The Secret Jewish History of Time Travel

black and white photo of clocks
Photo by Andrey Grushnikov on Pexels.com

My challenge tonight, as suggested by Helen Goldrein is, like yesterday’s, another toughie.

Jews are obsessed with time but what about time travel?

In the realm of science-fiction, time travel is very popular. Jewish writer Isaac Asimov wrote about it his 1955 novel The End of Eternity.

In the Star Trek universe, which is very Jewish, (television series, films, and spin-offs), time travel has featured in many episodes.

One of the most famous time travellers in popular culture is Doctor Who who, as I have argued elsewhere, can be read as Jewish. James Jordan has described him as “The Wandering Who.”

Perhaps some of the most famous films about time travel are the Back to the Future trilogy. The three films were co-written by Bob Gale, who is Jewish.

Bill & Ted’s Excellent Adventure (1989), another time traveling odyssey, was co-written by Ed Solomon, who is Jewish. On their eponymous adventure, they meet Sigmund Freud.

Steven Spielberg made Minority Report in 2002 which imagined a “PreCrime” unit of police officers that, using pre-knowledge, prevented crimes from happening.

Other films featuring time travel which have been directed by Jews include Groundhog Day (Harold Ramis), Men in Black (Barry Sonnenfeld) and Spy Kids 4 (Jeremy Piven).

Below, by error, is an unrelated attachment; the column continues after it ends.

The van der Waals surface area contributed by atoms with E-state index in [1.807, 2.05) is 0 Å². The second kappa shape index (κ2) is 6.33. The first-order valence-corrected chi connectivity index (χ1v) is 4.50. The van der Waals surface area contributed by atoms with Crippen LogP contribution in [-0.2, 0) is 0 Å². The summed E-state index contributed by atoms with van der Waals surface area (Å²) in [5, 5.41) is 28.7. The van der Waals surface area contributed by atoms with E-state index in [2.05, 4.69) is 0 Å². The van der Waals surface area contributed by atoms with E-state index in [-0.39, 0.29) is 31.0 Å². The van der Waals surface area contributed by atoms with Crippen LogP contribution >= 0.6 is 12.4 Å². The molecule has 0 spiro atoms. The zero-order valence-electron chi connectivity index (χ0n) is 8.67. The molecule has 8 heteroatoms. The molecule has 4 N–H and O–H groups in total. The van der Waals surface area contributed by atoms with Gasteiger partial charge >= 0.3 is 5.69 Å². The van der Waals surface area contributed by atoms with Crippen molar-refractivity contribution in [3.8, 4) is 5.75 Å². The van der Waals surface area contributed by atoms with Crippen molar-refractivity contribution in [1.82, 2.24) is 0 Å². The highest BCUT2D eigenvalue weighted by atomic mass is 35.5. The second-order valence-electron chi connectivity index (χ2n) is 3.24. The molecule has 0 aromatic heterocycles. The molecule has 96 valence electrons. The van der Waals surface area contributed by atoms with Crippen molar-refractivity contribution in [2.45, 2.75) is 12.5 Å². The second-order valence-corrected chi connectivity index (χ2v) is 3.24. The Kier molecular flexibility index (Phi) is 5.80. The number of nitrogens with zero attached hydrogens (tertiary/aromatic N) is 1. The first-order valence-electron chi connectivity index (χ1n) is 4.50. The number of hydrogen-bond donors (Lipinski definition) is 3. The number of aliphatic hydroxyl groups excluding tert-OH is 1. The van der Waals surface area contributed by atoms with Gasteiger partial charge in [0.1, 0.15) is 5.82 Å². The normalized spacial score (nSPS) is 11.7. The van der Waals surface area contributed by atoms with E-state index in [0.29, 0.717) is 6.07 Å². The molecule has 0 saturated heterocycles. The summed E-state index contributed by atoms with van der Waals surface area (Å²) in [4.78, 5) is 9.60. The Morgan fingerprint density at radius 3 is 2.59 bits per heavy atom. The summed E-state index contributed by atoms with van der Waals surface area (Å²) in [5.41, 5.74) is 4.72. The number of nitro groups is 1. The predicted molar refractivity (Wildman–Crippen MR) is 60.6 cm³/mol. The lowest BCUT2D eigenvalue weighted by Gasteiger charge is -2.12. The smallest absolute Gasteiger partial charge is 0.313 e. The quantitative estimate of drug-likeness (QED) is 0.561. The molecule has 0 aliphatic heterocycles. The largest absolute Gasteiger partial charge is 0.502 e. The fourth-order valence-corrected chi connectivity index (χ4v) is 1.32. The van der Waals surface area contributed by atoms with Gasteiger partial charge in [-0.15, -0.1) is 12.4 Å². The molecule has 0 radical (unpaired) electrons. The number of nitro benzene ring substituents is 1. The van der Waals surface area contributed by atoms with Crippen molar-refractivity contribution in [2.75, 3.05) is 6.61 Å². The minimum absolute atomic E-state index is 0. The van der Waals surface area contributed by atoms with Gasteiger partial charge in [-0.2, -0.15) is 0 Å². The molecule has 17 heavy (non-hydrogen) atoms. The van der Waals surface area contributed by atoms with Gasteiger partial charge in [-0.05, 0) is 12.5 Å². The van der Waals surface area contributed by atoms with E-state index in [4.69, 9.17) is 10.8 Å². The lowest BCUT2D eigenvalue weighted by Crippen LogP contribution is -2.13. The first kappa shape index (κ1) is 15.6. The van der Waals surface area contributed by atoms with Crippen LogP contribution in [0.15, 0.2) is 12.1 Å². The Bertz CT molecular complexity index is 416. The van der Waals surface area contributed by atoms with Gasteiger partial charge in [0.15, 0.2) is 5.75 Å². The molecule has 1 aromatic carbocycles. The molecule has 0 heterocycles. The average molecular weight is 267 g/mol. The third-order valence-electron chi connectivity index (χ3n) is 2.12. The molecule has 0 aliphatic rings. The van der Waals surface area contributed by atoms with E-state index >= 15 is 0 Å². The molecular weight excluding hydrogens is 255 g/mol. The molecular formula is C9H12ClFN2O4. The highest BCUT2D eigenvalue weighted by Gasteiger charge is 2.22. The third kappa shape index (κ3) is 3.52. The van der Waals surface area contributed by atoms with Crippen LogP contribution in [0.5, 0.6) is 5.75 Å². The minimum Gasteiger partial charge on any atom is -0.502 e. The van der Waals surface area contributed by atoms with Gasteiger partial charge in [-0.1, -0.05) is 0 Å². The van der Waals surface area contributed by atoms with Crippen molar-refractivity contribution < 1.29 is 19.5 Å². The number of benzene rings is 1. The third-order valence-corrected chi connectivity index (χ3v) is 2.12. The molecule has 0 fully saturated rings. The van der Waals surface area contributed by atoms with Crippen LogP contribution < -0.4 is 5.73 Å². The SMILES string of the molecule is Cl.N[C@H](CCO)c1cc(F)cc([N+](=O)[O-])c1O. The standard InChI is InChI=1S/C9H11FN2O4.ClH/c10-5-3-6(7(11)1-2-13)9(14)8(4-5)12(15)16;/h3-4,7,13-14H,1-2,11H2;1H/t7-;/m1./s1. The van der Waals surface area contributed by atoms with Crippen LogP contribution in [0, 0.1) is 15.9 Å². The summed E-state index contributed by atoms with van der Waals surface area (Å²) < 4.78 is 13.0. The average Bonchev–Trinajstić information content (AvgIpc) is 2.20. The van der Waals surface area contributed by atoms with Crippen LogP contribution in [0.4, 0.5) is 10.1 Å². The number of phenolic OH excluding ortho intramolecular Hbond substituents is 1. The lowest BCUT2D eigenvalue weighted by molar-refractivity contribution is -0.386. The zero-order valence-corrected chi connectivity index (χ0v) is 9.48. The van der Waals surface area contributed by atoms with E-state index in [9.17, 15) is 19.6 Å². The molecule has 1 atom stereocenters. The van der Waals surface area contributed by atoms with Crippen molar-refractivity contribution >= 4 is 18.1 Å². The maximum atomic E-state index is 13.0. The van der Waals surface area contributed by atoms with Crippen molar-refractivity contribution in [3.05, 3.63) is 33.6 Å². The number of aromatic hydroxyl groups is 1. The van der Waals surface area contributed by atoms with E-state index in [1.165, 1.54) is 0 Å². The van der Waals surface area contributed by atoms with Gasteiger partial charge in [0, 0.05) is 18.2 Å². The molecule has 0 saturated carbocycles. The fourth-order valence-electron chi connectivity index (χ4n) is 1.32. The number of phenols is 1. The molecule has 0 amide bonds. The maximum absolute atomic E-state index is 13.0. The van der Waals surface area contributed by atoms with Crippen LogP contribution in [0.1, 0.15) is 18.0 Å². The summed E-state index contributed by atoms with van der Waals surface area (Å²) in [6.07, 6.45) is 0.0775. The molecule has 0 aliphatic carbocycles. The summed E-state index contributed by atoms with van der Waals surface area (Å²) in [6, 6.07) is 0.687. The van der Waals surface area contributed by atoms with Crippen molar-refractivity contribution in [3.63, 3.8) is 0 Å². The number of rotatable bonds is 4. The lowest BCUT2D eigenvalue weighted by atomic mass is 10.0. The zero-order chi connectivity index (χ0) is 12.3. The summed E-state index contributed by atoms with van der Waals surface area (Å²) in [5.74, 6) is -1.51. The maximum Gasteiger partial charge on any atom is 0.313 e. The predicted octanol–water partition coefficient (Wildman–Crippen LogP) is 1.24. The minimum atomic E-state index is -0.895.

On a personal level, my favorite time travel film is Time Bandits which my sister took me to see when I was eight or nine years old.

Jewish actors Josh Bowman and Adam Pally feature in Making History and Time After Time respectively.

Jews have obvious reasons for wanting to travel back in time and change history. Jewish writer, Stephen Fry, dealt with his in his book Making History in which he creates an alternative reality in which Hitler never existed.

One academic article imagines “a virtual time trip to different episodes of Earth history, to see what might be available for an observant Jewish time traveler to eat.” Amusingly, the article is called “Jurassic Pork.”

Food restrictions aside, it would be difficult for Jews to travel back to most periods and places in human history, given the historical antipathies to Jews and Judaism.

On the religious front, one rabbi argues that “We Jews actually know a great deal about time travel. We don’t need a DeLorean to go on this journey.”

 

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